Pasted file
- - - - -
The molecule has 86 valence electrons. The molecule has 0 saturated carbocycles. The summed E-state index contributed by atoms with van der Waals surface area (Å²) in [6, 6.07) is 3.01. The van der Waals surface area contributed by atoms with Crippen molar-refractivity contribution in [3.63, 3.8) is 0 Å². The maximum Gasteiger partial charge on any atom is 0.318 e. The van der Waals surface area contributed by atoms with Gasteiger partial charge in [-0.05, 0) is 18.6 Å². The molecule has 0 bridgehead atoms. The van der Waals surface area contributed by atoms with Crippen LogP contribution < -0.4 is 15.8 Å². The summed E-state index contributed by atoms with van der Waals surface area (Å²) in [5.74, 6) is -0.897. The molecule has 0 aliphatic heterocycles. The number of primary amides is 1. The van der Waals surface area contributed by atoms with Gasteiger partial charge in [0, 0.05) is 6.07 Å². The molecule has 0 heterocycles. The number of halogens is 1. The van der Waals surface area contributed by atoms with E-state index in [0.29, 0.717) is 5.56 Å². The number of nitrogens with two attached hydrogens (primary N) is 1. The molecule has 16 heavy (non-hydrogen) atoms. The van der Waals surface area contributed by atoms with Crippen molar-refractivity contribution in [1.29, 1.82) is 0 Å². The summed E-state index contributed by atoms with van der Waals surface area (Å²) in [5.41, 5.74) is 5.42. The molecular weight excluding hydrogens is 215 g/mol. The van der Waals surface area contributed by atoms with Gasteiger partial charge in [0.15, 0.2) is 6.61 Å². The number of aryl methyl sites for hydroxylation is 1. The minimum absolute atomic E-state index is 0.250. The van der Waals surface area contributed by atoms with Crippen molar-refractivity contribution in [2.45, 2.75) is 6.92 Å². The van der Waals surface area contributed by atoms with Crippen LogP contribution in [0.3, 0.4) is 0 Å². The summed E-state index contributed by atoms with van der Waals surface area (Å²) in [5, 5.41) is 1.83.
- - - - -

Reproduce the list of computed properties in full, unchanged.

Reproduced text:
The molecule has 86 valence electrons. The molecule has 0 saturated carbocycles. The summed E-state index contributed by atoms with van der Waals surface area (Å²) in [6, 6.07) is 3.01. The van der Waals surface area contributed by atoms with Crippen molar-refractivity contribution in [3.63, 3.8) is 0 Å². The maximum Gasteiger partial charge on any atom is 0.318 e. The van der Waals surface area contributed by atoms with Gasteiger partial charge in [-0.05, 0) is 18.6 Å². The molecule has 0 bridgehead atoms. The van der Waals surface area contributed by atoms with Crippen LogP contribution < -0.4 is 15.8 Å². The summed E-state index contributed by atoms with van der Waals surface area (Å²) in [5.74, 6) is -0.897. The molecule has 0 aliphatic heterocycles. The number of primary amides is 1. The van der Waals surface area contributed by atoms with Gasteiger partial charge in [0, 0.05) is 6.07 Å². The molecule has 0 heterocycles. The number of halogens is 1. The van der Waals surface area contributed by atoms with E-state index in [0.29, 0.717) is 5.56 Å². The number of nitrogens with two attached hydrogens (primary N) is 1. The molecule has 16 heavy (non-hydrogen) atoms. The van der Waals surface area contributed by atoms with Crippen molar-refractivity contribution in [1.29, 1.82) is 0 Å². The summed E-state index contributed by atoms with van der Waals surface area (Å²) in [5.41, 5.74) is 5.42. The molecular weight excluding hydrogens is 215 g/mol. The van der Waals surface area contributed by atoms with Gasteiger partial charge in [0.15, 0.2) is 6.61 Å². The number of aryl methyl sites for hydroxylation is 1. The minimum absolute atomic E-state index is 0.250. The van der Waals surface area contributed by atoms with Crippen molar-refractivity contribution in [2.45, 2.75) is 6.92 Å². The van der Waals surface area contributed by atoms with Crippen LogP contribution in [0.3, 0.4) is 0 Å². The summed E-state index contributed by atoms with van der Waals surface area (Å²) in [5, 5.41) is 1.83.